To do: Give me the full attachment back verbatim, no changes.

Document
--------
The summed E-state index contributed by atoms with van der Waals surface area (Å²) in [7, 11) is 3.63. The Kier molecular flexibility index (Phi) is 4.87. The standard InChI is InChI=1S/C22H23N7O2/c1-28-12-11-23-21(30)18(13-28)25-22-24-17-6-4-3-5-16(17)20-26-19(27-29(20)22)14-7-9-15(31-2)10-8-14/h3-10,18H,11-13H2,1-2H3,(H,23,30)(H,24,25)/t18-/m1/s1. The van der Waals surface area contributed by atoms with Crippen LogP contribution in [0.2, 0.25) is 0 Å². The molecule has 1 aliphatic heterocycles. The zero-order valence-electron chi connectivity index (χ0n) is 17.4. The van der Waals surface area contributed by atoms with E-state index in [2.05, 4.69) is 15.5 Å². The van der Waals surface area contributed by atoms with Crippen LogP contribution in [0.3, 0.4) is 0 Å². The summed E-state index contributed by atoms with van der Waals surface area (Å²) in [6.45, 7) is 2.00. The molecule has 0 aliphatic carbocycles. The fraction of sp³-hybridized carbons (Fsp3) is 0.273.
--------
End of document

The summed E-state index contributed by atoms with van der Waals surface area (Å²) in [7, 11) is 3.63. The Kier molecular flexibility index (Phi) is 4.87. The standard InChI is InChI=1S/C22H23N7O2/c1-28-12-11-23-21(30)18(13-28)25-22-24-17-6-4-3-5-16(17)20-26-19(27-29(20)22)14-7-9-15(31-2)10-8-14/h3-10,18H,11-13H2,1-2H3,(H,23,30)(H,24,25)/t18-/m1/s1. The van der Waals surface area contributed by atoms with Crippen LogP contribution in [0.2, 0.25) is 0 Å². The molecule has 1 aliphatic heterocycles. The zero-order valence-electron chi connectivity index (χ0n) is 17.4. The van der Waals surface area contributed by atoms with E-state index in [2.05, 4.69) is 15.5 Å². The van der Waals surface area contributed by atoms with Crippen LogP contribution in [0.3, 0.4) is 0 Å². The summed E-state index contributed by atoms with van der Waals surface area (Å²) in [6.45, 7) is 2.00. The molecule has 0 aliphatic carbocycles. The fraction of sp³-hybridized carbons (Fsp3) is 0.273.